Scientists have re-established communication with the Philae space probe, which has made history by landing on a comet, but have concerns about its battery life.
The European Space Agency (ESA) said it was receiving fresh data from the probe but that it had landed in an awkward position, the BBC reported.
The lander bounced twice, initially about 1 kilometre back out into space, before settling in the shadow of a cliff, 1 kilometre from its intended target site.
It may now be problematic to get enough sunlight to charge its battery systems.
The ESA mission, launched in 2004, hopes to learn about the origins of our solar system.
It has already sent back the first images ever taken from the crumbling, fractured terrain of a comet.
ESA's Rosetta satellite carried Philae on a 10-year, 6.4 billion kilometre journey to Comet 67P/Churyumov-Gerasimenko. It landed on the comet on Wednesday.
After showing an image that indicated Philae's location - on the far side of a large crater that was considered but rejected as a landing site - the head of the lander team, Dr Stephan Ulamec, said: "We could be somewhere in the rim of this crater, which could explain this bizarre… orientation that you have seen."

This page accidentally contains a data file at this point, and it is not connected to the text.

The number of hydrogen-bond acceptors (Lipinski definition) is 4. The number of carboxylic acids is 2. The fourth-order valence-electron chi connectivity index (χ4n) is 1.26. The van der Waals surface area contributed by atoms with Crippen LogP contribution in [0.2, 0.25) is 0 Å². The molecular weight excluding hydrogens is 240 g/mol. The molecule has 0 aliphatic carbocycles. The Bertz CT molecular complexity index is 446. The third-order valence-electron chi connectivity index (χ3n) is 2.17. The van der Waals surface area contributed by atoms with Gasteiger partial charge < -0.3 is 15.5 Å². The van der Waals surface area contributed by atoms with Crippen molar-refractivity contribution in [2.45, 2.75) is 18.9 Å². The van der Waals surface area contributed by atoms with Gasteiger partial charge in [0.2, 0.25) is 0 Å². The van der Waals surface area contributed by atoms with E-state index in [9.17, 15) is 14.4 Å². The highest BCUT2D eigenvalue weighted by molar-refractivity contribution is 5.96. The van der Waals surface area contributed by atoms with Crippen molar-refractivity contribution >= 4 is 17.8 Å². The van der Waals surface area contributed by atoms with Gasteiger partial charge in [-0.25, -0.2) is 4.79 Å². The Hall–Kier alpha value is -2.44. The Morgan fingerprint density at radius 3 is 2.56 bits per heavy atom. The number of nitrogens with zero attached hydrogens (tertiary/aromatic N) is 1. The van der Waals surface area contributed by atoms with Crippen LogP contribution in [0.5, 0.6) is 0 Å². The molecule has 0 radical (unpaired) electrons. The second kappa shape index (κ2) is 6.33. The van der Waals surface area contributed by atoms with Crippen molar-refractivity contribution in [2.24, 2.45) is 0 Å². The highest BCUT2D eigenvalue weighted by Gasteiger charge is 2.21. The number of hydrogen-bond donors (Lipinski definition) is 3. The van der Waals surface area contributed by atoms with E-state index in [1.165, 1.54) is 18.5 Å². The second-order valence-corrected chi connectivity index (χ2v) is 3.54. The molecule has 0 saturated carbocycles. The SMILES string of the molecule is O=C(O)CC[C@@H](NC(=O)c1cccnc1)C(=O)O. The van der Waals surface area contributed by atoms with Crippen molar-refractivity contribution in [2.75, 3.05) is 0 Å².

Pictures taken by Philae of its surroundings show it pressed up against what appears to be a hard wall of some kind.
Telemetry indicates it is on a slope or perhaps even on its side, with one of its three feet not in contact with the surface.
New 'hop' would be risky - ESA
Philae is receiving about 1.5 hours of illumination during every 12-hour rotation of the comet, the BBC reported.
This will be insufficient to top up its battery system once the primary charge it had on leaving Rosetta runs out.
"We have estimations right now that go between Friday afternoon and Saturday afternoon," ESA operation head Paolo Ferri explained.
"It depends on the activities, of course. The more activities we do with the lander, the more power we will consume, and the less time we will have."
Engineers are examining how they might re-orientate the robot to maximise the light reaching its solar panels.
It may also be possible to reconfigure Philae's landing gear and "hop" to a new location, but Dr Ulamec said there may not be enough time to do the analysis required for such a risky strategy.
The robot probe, the size of a washing machine, was dropped from the Rosetta satellite on Wednesday and spent seven hours travelling down to the icy body.